HARTFORD, Conn. (WTNH) – Police departments across Connecticut are looking for officers. Recruitment and retention continue to be a problem, especially in cities like Hartford.

Now, Hartford is taking extra steps to ensure its officers stick around.

Hartford’s City Council voted this week to approve a new police contract to make sure their officers are paid well and supported, knowing the challenges right now for this department and many others to recruit officers.

It’s a nationwide issue as police departments are down officers, and with fewer recruits, Connecticut police departments find themselves competing to fill their ranks.

“You look across the county, and the entire state, everybody is trying to recruit police officers, as are we,” said Hartford Mayor Luke Bronin.

Recruiting concerns prompted the passage of a new 4-year police contract in Hartford with the intention that it gives officers a reason to stay.

“If we will be successful in that, we need to make sure we stay competitive, and this contract is about making sure we provide competitive wages and benefits to our officers,” Bronin said.

Benefits of the new police contract include wage increases of 1.5% on January 1, 2023, followed by a 2.5% increase in 2023-2024, a 3% increase in 2024-2025, and another 3% increase in 2025-2026.

Detectives will now be paid a uniform base salary of $86,000, sergeants will be paid approximately $91,000, lieutenants will be paid $104,000, and $116,000 for captains.

Bronin is stating that the city will not defund the police department.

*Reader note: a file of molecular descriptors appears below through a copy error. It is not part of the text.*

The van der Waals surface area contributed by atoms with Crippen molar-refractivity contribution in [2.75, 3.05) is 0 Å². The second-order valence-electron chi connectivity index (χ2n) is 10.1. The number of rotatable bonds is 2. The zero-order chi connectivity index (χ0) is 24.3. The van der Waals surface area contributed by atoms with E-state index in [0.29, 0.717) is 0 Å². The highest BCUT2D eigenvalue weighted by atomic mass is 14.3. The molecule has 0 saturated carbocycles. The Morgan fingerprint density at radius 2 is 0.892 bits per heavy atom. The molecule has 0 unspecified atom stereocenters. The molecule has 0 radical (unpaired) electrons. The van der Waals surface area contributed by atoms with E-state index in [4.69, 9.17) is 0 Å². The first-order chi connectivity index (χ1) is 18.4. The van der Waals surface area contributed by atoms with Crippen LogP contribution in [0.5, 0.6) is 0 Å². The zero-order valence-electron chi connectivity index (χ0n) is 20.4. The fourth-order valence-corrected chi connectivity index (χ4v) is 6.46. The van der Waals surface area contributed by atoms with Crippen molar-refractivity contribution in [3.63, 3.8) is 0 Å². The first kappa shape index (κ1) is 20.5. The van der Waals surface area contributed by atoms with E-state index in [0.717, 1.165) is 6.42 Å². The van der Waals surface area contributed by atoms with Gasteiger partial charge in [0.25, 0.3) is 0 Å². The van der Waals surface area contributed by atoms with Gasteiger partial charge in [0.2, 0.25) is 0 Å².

“We continue to invest and grow our police department year over year over year,” Bronin said. “It’s vital to our entire community.”

Hartford police officer and Union President Anthony Rinaldi told News 8 some retention issues are associated with pay and benefits, but he’s more concerned about the negative attitude towards police he sees in the city and by some city council members.

In a statement, Rinaldi said in part, “The anti-police climate had decimated our department as we struggle to retain newer officers. The anti-police climate has also made recruiting nearly impossible. [Until] this climate changes and police get respect back, our large city departments, along with smaller city departments, will continue to struggle.”

The city’s police union approved the new contract in September, supporting the new benefits for officers.

Council President Maly Rosado said that she is proud of the resolution.

“Our police officers go out every day to help protect our city,” she said in a written statement to News 8. “The council body had a lively discussion about this agreement, and we will continue to work together as a body to support our police force, improve community-police relations and build on transparent communication, and do the important work of upholding public safety.”